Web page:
There are two directions to consider: uplink from and downlink to the user. It's all well and good for hobbyists to run around with two receiving antennas on their vehicle and in the early days of AMPS mobiles there were some products that supported receive diversity.

However, cellphones quickly transitioned to portable and, correspondingly, commercial and public safety systems today must support a preponderance of portable users. Obviously, the antenna separation necessary for this type of diversity receive is impossible for a portable.

To provide the desired grade of service, the industry understands exactly how much signal is required to meet a particular DAQ requirement in the faded real-world environment and systems are designed accordingly.

The uplink is certainly a candidate for diversity receive since the lower power of portables means that system coverage is typically talk-in limited. With respect to phase one P25 systems, the industry has not embraced diversity base receive, however, the phase two uplink modulation format is slightly disadvantage compared to C4FM used for phase one uplink.

In order to support the goal of identical system coverage when transitioning to phase two, Motorola does offer a diversity receive option.

Maybe someone can comment as to other vendors such as Harris.

Finally, I am not aware of any NA/USA P25 system utilizing triple diversity.
 

NVAGVUP

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It is likely an effort in futility, but here it goes.

P25 stream is 9600 baud. ~ 25% of the data is dedicated to error correction. (Per 1990's workshops I attended) I am not going to fact check. Knock yourself out. How much error correction does analog have?

Similar to experiences to others. This is the best example.

Oversaw a 3 site VHF simulcast (Conventional) deployment (With 5 additional RX only voted sites) Each site was built identical. Shared the same antenna system, same power levels/ERP, rx gain etc. 5 RF Channels. Qty 4 P25. Qty 1 analog (Narrowband)

Vendor Coverage testing was NOT part of vendor buildout. So a field test plan was developed internally (Using DAQ). Evaluating system talk in and system talkout (Portable) performance. After the first day of testing (3 days total), the assistant fire chief wanted to convert the only analog channel to P25.

Per xmo chart, P25 beats analog (NB) for "USABLE" recovered audio. (And by a dramatic margin). Experience above was not a lab, but real world experience. By a public safety professional who's job it is to "CLEARLY" understand what is received. For a hobbyist, it can be fun and challenging to "pick fly cr@p out of chili". For public safety responder who's life may depend upon understanding what is received, not so much fun.

Ubbe- I am more than happy to share additional real world experiences. Feel free to give me a call on your good old bagphone. (Since analog is the "best")
 

xmo

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Ubbe wrote: "If you google you will probably find tests ...."

There is a lot of quality information published and accessible on the internet but trying a sensible sort of search like:
'two-way radio analog vs digital audio quality' will produce a lot of results from sites offering to sell you their products.

One respected entity that has done extensive audio quality research is the "The Nation’s Spectrum and Communications Lab", formally:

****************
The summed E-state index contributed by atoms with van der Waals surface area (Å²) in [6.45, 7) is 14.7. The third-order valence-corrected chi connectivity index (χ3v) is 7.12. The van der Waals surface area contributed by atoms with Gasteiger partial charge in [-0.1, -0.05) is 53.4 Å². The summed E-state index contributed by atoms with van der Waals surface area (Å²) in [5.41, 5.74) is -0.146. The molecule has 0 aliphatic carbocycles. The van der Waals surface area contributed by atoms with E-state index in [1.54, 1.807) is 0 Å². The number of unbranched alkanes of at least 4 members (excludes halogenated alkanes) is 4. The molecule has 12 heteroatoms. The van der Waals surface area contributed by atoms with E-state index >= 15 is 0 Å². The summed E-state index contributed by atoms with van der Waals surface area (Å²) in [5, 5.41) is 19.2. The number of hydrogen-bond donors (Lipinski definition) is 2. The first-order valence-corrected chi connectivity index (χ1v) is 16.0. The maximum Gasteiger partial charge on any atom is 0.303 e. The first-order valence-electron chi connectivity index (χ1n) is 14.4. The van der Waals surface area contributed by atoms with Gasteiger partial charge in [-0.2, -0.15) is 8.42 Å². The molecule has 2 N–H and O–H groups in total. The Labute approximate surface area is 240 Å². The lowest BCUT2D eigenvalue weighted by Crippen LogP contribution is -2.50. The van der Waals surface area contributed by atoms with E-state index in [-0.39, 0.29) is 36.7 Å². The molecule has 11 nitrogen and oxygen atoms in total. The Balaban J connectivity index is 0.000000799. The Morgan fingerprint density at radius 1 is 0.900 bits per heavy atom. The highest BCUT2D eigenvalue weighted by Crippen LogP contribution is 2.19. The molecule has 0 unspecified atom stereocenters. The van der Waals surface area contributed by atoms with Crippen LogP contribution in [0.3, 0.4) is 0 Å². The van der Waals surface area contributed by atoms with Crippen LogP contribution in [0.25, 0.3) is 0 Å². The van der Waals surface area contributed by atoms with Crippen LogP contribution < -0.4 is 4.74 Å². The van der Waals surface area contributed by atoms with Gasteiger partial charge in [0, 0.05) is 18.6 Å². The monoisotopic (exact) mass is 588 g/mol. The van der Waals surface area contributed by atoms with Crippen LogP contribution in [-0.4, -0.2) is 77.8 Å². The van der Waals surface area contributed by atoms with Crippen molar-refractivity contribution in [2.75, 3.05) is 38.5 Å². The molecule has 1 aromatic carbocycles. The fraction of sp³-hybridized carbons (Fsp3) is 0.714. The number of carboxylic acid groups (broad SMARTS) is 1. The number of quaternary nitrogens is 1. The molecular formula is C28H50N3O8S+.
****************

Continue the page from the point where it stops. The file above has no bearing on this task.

U.S. Department of Commerce, National Telecommunications and Information Administration, Institute for Telecommunication Sciences (ITS)

A number of years ago, ITS conducted tests of P25 radios and published the results in a report: 'Delivered Audio Quality Measurements on Project 25 Land Mobile Radios' This report says:

"The Institute for Telecommunication Sciences has compared the speech quality performance of the new generation of Project 25 land mobile radios to analog FM systems."

That comparison is exactly the topic of this discussion.

The same exact radios were tested for delivered audio quality vs signal strength in both P25 and analog FM modes. In their report, the Institute did not provide a comparison graph of the results in the format we have discussed here, however, they provided a table of DAQ vs signal results data for both formats.

It recently occurred to me to copy the Institute's data into excel and use it to produce a graph. The result is attached. It looks remarkably like the graphs used by the radio companies except with real numbers on the scales.

A couple thoughts:

DVSI vocoder performance quickly improved from the first generation that ITS tested so - if repeated today, the highest digital DAQ would be in the neighborhood of 4.2.

The irregularities in the plotted curves are probably well within the accuracy limits of their test algorythm so, if they had chosen to create such a graph they could have employed a 'smoothing' function, however, I chose not to fudge their data for the sake of appearance.
 

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kayn1n32008

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It is the complaining about audio quality vs analog that is the biggest pain in my back.
A friend of mine just returned from doing a 2 week stint doing wildland interface structure protection in Northern Canada. 4 of his fellow fire fighters were with him along with 2 apparatus that they took.

They have been using a 2 site IPSC DMR system for many years in their home jurisdiction. Dispatch and fire ground both being DMR at his department.

On this deployment all comms were analogue. Fire Line, Air to Ground and Command. His brother and sister fire fighters all complained about having to listen to analogue comms. Static, squelch crashes and widely varying audio levels. They all much prefer digital voice.